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Industry shedding parasitic skin

There is no question about it, we’re in the middle of a significant shift in culture. And it needed to happen. There are few positives to come from low oil prices, but we must take what we can from the predicament we find ourselves in. The industry must come out of this fitter and stronger. We must not waste the crisis.

As an industry we’d become somewhat parasitic, living off high oil prices, sitting back and failing to truly innovate. Now, rather than stargazing and trying to predict when the price of oil will return us to better times, we need to focus on embracing the fundamental cultural shift that is essential for the future of our industry.

Cost cutting has manifested itself in the loss of talented and experienced people. The engineers that remain want to solve problems and produce brilliant and efficient solutions, yet we waste this talent by consistently asking them to re-invent the wheel.

What I mean by this, is that instead of starting every project from scratch, we should be working together to agree and develop standard designs, thus reducing engineering review and design time alongside unnecessary paperwork. This will then allow our engineers to focus on where they will make the most difference to a business rather than fix a problem they have seen many times before.

Furthermore, we need to be more innovative, seek to collaborate and accept new ways of working. Only then will we be able to find solutions that are more efficient, that will benefit everyone and provide much higher savings. Remember, a truly innovative solution won’t necessarily have an installed base. That’s why it is innovative.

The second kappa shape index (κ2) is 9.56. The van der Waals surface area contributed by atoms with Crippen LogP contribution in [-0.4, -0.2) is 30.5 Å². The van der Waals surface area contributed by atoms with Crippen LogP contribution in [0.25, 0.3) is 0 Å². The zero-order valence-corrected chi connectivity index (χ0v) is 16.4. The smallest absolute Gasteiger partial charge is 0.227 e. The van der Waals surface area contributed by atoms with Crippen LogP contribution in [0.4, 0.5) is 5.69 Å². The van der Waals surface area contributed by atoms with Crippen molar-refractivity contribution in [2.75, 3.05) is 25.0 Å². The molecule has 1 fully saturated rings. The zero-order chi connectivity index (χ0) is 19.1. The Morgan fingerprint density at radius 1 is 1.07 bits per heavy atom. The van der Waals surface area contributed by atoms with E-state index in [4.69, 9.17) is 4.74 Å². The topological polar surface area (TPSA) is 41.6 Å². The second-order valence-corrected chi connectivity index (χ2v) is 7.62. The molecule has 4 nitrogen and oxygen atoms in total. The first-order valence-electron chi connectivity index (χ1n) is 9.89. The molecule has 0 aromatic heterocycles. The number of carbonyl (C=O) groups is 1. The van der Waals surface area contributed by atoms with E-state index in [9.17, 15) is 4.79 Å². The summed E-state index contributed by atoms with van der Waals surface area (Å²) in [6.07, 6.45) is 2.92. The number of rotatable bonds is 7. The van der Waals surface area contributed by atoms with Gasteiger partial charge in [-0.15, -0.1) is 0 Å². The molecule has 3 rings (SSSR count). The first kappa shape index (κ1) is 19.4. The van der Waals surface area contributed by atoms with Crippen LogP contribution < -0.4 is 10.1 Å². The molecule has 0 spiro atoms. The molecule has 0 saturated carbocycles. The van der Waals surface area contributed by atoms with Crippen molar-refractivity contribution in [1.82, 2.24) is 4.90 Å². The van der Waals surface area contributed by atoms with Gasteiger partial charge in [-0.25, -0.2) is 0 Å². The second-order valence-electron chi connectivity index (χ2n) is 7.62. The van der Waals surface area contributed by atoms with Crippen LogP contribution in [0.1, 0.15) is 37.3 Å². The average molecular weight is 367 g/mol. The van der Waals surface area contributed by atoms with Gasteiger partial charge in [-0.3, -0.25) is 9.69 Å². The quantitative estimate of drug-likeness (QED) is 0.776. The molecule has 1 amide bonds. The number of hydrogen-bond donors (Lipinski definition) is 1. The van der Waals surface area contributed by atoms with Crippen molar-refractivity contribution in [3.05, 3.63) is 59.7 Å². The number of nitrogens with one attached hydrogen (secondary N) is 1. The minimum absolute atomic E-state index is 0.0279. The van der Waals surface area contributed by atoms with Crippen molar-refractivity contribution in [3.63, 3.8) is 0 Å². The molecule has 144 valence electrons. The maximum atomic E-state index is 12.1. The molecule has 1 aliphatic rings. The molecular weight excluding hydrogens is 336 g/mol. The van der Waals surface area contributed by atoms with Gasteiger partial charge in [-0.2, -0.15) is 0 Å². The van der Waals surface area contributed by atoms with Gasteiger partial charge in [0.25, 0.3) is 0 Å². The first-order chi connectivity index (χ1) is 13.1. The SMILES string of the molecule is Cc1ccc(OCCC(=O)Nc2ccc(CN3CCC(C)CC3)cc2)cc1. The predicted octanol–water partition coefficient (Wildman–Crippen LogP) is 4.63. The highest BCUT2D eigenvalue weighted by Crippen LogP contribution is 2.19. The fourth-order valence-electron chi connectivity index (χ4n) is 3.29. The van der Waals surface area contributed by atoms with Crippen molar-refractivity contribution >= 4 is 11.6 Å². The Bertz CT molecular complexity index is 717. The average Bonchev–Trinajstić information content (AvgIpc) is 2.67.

We recently completed a piece of work with a major operator that ensured the compliance of Thermowells – which protect measurement instruments and are vital to safety and pipeline management – across all its sites. By putting in place standard equipment, we were able to reduce the number of procedures and drawing templates, cutting the engineering review and procurement process and associated costs by 62 per cent. When we identify efficiencies in regular ongoing work like this, the savings can quickly accumulate.

If the industry is going to turn a corner and emerge out of the current turmoil in better shape, we need to take a stand against inefficiency and work together to tackle wasted resources. In practice what this means is experts speaking to experts. That’s how collaboration and innovation will take shape to help ensure we take this opportunity and don’t waste this crisis.

Martin Kerlin is the oil and gas director of Scottish instrumentation engineering firm JWF.

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